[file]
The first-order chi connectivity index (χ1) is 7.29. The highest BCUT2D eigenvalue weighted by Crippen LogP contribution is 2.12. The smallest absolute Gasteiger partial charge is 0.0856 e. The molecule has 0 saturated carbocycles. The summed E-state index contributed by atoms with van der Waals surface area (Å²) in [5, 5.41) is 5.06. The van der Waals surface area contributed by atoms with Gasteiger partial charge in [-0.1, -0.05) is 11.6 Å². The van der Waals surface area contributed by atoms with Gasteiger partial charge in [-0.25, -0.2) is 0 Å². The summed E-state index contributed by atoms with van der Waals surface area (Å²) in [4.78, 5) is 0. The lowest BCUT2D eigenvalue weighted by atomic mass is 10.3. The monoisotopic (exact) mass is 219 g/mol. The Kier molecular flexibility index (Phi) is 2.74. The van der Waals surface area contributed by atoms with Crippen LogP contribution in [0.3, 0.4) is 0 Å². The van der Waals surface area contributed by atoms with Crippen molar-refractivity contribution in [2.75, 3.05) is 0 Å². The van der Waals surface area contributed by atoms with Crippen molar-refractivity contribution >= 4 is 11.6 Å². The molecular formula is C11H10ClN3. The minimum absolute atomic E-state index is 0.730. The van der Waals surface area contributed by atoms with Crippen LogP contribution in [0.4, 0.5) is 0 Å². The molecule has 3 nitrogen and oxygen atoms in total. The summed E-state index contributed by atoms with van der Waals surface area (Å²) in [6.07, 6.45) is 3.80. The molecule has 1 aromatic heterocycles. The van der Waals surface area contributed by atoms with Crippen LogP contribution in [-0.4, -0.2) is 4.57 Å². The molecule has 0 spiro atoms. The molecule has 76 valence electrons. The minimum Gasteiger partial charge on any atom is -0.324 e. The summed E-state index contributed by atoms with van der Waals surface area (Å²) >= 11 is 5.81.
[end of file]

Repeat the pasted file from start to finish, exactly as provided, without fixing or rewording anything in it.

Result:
The first-order chi connectivity index (χ1) is 7.29. The highest BCUT2D eigenvalue weighted by Crippen LogP contribution is 2.12. The smallest absolute Gasteiger partial charge is 0.0856 e. The molecule has 0 saturated carbocycles. The summed E-state index contributed by atoms with van der Waals surface area (Å²) in [5, 5.41) is 5.06. The van der Waals surface area contributed by atoms with Gasteiger partial charge in [-0.1, -0.05) is 11.6 Å². The van der Waals surface area contributed by atoms with Gasteiger partial charge in [-0.25, -0.2) is 0 Å². The summed E-state index contributed by atoms with van der Waals surface area (Å²) in [4.78, 5) is 0. The lowest BCUT2D eigenvalue weighted by atomic mass is 10.3. The monoisotopic (exact) mass is 219 g/mol. The Kier molecular flexibility index (Phi) is 2.74. The van der Waals surface area contributed by atoms with Crippen LogP contribution in [0.3, 0.4) is 0 Å². The van der Waals surface area contributed by atoms with Crippen molar-refractivity contribution in [2.75, 3.05) is 0 Å². The van der Waals surface area contributed by atoms with Crippen molar-refractivity contribution >= 4 is 11.6 Å². The molecular formula is C11H10ClN3. The minimum absolute atomic E-state index is 0.730. The van der Waals surface area contributed by atoms with Crippen LogP contribution in [0.4, 0.5) is 0 Å². The molecule has 3 nitrogen and oxygen atoms in total. The summed E-state index contributed by atoms with van der Waals surface area (Å²) in [6.07, 6.45) is 3.80. The molecule has 1 aromatic heterocycles. The van der Waals surface area contributed by atoms with Crippen LogP contribution in [-0.4, -0.2) is 4.57 Å². The molecule has 0 spiro atoms. The molecule has 76 valence electrons. The minimum Gasteiger partial charge on any atom is -0.324 e. The summed E-state index contributed by atoms with van der Waals surface area (Å²) >= 11 is 5.81.